To obtain this huge amount of data, Birgitta Nordström and her colleagues spent 1,000 observing nights over 15 years working with the Danish 1.5-m telescope at ESO La Silla Observatory, Chile, and the Swiss 1-m telescope at the Observatoire de Haute-Provence, France. In all, 63,000 single observations were made of the 14,000 stars - four times per star on average. Additional observations were made at the Harvard-Smithsonian Center for Astrophysics in Cambridge, Massachusetts, USA.

Most of the stars are located within about 500 light-years from the Earth and were already observed by the ESA satellite Hipparcos to measure their precise distances and motions in the plane of the sky. But a key piece was missing in our knowledge of their space motions in the Galaxy: The radial velocities [1] of the stars were still not measured, so only their 2D motions were known. The team of astronomers has now filled this gap: For the first time, we now know the 3D space motion of a complete sample of typical stars in the solar neighbourhood. From their space motions, the team was able to compute the positions of these stars at different points in the Milky Way's history. For example, the movie below shows the motions of the observed stars in their latest orbit around the Galactic Center.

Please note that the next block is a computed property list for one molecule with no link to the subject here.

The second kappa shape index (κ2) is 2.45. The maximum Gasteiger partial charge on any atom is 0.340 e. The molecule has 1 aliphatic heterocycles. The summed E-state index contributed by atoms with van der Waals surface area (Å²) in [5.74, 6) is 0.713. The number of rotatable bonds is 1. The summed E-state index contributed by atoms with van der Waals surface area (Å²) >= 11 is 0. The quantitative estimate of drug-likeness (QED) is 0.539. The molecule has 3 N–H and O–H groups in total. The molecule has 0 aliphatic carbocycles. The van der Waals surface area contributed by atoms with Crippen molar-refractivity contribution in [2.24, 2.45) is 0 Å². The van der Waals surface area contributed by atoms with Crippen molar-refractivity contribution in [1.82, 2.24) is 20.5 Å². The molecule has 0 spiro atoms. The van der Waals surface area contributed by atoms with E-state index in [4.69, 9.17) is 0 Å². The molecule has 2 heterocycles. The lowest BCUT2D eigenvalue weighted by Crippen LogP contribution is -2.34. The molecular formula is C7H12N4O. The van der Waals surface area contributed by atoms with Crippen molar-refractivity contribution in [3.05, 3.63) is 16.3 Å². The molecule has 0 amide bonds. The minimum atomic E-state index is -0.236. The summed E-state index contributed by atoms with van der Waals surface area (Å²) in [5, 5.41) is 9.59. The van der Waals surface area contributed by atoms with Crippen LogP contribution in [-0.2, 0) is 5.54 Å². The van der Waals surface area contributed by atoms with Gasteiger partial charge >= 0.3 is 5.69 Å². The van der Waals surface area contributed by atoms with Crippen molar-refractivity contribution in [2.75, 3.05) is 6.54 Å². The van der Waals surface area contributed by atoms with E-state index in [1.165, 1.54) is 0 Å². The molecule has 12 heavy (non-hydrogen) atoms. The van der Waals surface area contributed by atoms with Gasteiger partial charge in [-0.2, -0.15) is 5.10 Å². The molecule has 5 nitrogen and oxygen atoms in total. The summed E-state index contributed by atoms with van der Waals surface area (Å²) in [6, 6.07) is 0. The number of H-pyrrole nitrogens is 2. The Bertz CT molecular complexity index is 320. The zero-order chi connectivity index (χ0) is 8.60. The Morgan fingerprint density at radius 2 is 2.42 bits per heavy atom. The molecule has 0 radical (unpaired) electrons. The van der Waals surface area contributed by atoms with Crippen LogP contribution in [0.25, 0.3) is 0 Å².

Image 

The last orbit of the observed stars in their motion around the Galactic Centre (GC). Each orbit takes about 225 million years. The movie shows that the stars have travelled extensively in the disk of the Milky Way before converging into the small volume where we observe them today. The Sun is marked by a blue dot; its orbit by the white curve.


Using the new data, the team has accurately determined the characteristics of all these stars, including their ages, their heavy-element content, and the orbits that they follow in their motion around the Galaxy. The team also identified the binary stars in the sample (about 1/3 of all stars!). If the point of light seen in the telescope is in reality two stars orbiting each other, their velocities vary and the motion observed at any given time is not that of any single star. By identifying these cases, misleading data can be eliminated or corrected.